0001595974-17-000065.txt : 20171103 0001595974-17-000065.hdr.sgml : 20171103 20171102202754 ACCESSION NUMBER: 0001595974-17-000065 CONFORMED SUBMISSION TYPE: 10-Q PUBLIC DOCUMENT COUNT: 71 CONFORMED PERIOD OF REPORT: 20170930 FILED AS OF DATE: 20171103 DATE AS OF CHANGE: 20171102 FILER: COMPANY DATA: COMPANY CONFORMED NAME: RUBICON PROJECT, INC. CENTRAL INDEX KEY: 0001595974 STANDARD INDUSTRIAL CLASSIFICATION: SERVICES-COMPUTER PROGRAMMING, DATA PROCESSING, ETC. [7370] IRS NUMBER: 208881738 STATE OF INCORPORATION: DE FISCAL YEAR END: 1231 FILING VALUES: FORM TYPE: 10-Q SEC ACT: 1934 Act SEC FILE NUMBER: 001-36384 FILM NUMBER: 171174336 BUSINESS ADDRESS: STREET 1: 12181 BLUFF CREEK DRIVE, 4TH FLOOR CITY: LOS ANGELES STATE: CA ZIP: 90094 BUSINESS PHONE: 310-207-0272 MAIL ADDRESS: STREET 1: 12181 BLUFF CREEK DRIVE, 4TH FLOOR CITY: LOS ANGELES STATE: CA ZIP: 90094 10-Q 1 rubiq32017.htm FORM 10-Q Document

UNITED STATES
SECURITIES AND EXCHANGE COMMISSION
Washington, D.C. 20549
__________________
FORM 10-Q
__________________
  (Mark One)

 x QUARTERLY REPORT PURSUANT TO SECTION 13 OR 15(d) OF THE SECURITIES EXCHANGE ACT OF 1934
For the quarterly period ended September 30, 2017
OR
o TRANSITION REPORT PURSUANT TO SECTION 13 OR 15(d) OF THE SECURITIES EXCHANGE ACT OF 1934
For the transition period from _____________ to _____________
 
Commission File Number: 001-36384
__________________
THE RUBICON PROJECT, INC.
(Exact name of registrant as specified in its charter)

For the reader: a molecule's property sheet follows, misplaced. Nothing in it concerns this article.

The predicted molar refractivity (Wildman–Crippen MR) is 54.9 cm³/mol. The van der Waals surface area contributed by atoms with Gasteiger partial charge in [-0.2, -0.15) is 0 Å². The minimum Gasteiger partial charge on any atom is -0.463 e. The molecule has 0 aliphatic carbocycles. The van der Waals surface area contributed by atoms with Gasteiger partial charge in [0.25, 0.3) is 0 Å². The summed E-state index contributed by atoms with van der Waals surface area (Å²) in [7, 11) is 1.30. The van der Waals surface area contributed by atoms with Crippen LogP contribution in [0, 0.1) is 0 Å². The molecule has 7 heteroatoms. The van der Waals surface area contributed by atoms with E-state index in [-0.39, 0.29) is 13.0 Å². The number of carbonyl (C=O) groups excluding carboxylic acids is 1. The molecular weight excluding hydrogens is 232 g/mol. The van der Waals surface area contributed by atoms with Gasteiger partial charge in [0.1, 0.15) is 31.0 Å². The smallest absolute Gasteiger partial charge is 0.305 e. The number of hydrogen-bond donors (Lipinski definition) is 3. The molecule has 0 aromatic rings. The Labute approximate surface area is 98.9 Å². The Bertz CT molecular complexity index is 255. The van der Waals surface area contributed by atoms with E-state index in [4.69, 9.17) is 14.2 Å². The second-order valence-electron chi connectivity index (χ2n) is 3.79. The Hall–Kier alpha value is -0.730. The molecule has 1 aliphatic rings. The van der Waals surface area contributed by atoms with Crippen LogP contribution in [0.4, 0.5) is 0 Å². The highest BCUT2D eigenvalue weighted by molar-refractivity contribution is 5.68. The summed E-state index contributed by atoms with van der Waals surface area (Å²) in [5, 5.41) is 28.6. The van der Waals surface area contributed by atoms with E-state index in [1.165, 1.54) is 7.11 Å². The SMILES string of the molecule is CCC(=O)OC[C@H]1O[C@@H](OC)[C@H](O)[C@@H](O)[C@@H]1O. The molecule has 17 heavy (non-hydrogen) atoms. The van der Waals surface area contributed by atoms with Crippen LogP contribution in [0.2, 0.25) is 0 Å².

__________________
Delaware
 
20-8881738
(State or other jurisdiction of incorporation or organization)
 
(I.R.S. Employer Identification No.)
 
 
 
12181 Bluff Creek Drive, 4th Floor
Los Angeles, CA 90094
(Address of principal executive offices, including zip code)
 
 
 
Registrant's telephone number, including area code:
 
(310) 207-0272
 
 __________________
Indicate by check mark whether the registrant (1) has filed all reports required to be filed by Section 13 or 15(d) of the Securities Exchange Act of 1934 during the preceding 12 months (or for such shorter period that the registrant was required to file such reports), and (2) has been subject to such filing requirements for the past 90 days.   x Yes   ¨ No  
Indicate by check mark whether the registrant has submitted electronically and posted on its corporate Web site, if any, every Interactive Data File required to be submitted and posted pursuant to Rule 405 of Regulation S-T (§232.405 of this chapter) during the preceding 12 months (or for such shorter period that the registrant was required to submit and post such files).  x Yes   ¨ No   
Indicate by check mark whether the registrant is a large accelerated filer, an accelerated filer, a non-accelerated filer or a smaller reporting company. See the definitions of "large accelerated filer," "accelerated filer" and "smaller reporting company" in Rule 12b-2 of the Exchange Act.